What's more, these manual systems are rather risky when you consider how important cash flow is to the success of most companies. And then there's the fact that with manual payments, employees don't always use company funds in the way they should be used. This opens up the doors to fraud and theft from within—a problem which can be even more prevalent with cash transactions than it is with checks or wire.
How CFOs and AP Teams can Ensure Smooth Transitions to Digital Payments
Transitioning to digital payment processing doesn't have to be a daunting, time-consuming task. Today's technology makes it easy for businesses to upgrade their payment acceptance options without sacrificing efficiency or adding extra labor costs.
As executives at the helm of finance organizations, CFOs and AP teams have the opportunity to facilitate a smooth transition away from paper checks to digital payments. Perhaps unsurprisingly, the top two strategies are creating a culture of innovation within their organizations and improving technology infrastructure.
However, some challenges exist around accounting for these transactions in a timely manner, especially if they come from unfamiliar sources. This is a major reason why the use of digital payments has not yet become widespread.
While most companies are still in the early stages of preparing for digital payments, some have already made the switch. And others are waiting for certain conditions to be met before they make the leap.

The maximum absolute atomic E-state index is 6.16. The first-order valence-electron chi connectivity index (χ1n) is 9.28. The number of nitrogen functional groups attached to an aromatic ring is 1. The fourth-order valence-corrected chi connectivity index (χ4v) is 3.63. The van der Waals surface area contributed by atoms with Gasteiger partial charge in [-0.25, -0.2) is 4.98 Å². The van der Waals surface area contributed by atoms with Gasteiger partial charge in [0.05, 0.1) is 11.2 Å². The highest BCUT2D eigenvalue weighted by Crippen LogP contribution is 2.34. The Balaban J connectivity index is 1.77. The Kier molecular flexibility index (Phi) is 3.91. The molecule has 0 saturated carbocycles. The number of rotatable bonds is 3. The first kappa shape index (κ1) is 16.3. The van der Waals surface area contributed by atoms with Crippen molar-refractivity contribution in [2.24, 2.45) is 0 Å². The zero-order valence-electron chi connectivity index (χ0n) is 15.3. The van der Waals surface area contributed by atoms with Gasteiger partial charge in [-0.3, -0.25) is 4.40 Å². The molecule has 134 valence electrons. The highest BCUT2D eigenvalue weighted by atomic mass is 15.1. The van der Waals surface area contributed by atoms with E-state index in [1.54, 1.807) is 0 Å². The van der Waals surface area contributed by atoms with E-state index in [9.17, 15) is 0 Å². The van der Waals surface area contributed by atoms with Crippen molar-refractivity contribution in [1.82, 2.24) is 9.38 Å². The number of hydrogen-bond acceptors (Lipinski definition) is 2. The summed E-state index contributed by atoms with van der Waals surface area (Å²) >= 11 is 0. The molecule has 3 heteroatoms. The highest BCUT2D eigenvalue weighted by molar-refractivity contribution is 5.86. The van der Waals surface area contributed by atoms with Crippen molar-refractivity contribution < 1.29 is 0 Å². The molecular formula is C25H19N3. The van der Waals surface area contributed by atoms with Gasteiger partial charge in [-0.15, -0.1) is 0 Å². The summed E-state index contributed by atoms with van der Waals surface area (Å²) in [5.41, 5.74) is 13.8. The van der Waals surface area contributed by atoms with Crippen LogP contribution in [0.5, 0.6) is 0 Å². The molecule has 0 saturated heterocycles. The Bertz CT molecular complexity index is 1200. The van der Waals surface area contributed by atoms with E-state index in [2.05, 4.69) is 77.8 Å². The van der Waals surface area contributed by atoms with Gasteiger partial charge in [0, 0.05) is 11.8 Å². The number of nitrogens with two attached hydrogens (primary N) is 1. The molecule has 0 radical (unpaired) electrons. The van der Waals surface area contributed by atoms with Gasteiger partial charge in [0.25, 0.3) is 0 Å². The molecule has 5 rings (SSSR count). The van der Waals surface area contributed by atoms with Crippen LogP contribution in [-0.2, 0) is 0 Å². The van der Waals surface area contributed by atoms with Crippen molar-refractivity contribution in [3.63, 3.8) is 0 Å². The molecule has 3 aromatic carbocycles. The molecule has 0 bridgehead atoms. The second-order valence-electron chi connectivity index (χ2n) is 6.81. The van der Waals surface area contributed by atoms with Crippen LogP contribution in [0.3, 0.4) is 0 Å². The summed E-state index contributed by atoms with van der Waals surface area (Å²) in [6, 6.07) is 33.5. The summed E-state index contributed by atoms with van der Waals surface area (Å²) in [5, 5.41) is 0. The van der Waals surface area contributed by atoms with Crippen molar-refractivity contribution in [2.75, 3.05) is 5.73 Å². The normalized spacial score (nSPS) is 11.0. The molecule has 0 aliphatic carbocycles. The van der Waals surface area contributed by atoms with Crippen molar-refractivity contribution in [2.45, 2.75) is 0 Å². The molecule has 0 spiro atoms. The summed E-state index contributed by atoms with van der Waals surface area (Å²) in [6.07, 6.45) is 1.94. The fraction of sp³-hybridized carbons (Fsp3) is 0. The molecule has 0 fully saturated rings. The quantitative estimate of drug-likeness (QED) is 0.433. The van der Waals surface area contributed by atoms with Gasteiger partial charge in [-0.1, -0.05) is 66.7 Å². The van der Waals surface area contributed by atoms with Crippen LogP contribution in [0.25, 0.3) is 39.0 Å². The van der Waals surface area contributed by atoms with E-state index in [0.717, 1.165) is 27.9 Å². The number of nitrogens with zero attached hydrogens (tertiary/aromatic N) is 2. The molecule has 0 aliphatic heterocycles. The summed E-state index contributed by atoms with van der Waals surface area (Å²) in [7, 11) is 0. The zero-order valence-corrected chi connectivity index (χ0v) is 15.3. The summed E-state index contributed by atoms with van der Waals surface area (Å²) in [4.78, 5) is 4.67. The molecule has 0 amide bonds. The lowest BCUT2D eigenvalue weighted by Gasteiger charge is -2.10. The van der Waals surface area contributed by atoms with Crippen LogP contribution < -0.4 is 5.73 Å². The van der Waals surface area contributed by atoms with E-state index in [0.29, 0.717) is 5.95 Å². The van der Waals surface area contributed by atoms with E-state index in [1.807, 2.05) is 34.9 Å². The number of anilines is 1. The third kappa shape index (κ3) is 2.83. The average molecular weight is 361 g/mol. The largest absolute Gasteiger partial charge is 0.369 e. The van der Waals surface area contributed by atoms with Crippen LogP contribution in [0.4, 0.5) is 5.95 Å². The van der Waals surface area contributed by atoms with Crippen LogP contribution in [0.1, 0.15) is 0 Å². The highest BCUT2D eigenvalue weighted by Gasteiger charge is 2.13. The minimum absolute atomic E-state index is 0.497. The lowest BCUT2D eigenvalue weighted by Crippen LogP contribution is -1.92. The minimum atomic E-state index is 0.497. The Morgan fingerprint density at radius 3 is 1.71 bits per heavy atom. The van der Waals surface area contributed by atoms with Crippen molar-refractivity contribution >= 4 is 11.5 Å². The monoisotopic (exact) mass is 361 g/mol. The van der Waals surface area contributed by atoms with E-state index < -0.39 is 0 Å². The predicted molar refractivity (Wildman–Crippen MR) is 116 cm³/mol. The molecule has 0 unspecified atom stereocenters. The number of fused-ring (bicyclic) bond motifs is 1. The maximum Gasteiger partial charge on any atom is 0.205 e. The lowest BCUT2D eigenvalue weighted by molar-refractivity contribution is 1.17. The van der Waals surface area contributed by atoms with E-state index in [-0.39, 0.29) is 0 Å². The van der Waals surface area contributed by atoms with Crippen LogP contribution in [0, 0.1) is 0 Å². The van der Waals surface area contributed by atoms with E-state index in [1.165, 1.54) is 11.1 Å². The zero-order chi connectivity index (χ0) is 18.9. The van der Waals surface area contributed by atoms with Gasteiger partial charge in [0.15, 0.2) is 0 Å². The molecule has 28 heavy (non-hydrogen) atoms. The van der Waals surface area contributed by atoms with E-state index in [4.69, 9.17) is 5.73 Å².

The most important thing is to start planning now. Here are some tips on you can ensure smooth transitions to digital payments:
Have a clear vision of where you want to go with your digital payments strategy
Know what you're trying to achieve by adopting new payment methods and choosing which ones fit your business needs best. Will you be using mobile wallets or other non-card forms of payment? Do you want to pay your vendors and suppliers ? Are you looking at options such as bulk payment or optical character recognition? Are you fully aware of digital payment advantages and disadvantages? Understanding what you want from your new system will help you plan accordingly.
Research your options and find out which payment methods are right for your business model
CFOs should look at their current business processes and identify areas where digitization could be beneficial. These may include invoicing, purchasing or payroll processing. Payment methods are typically categorized by: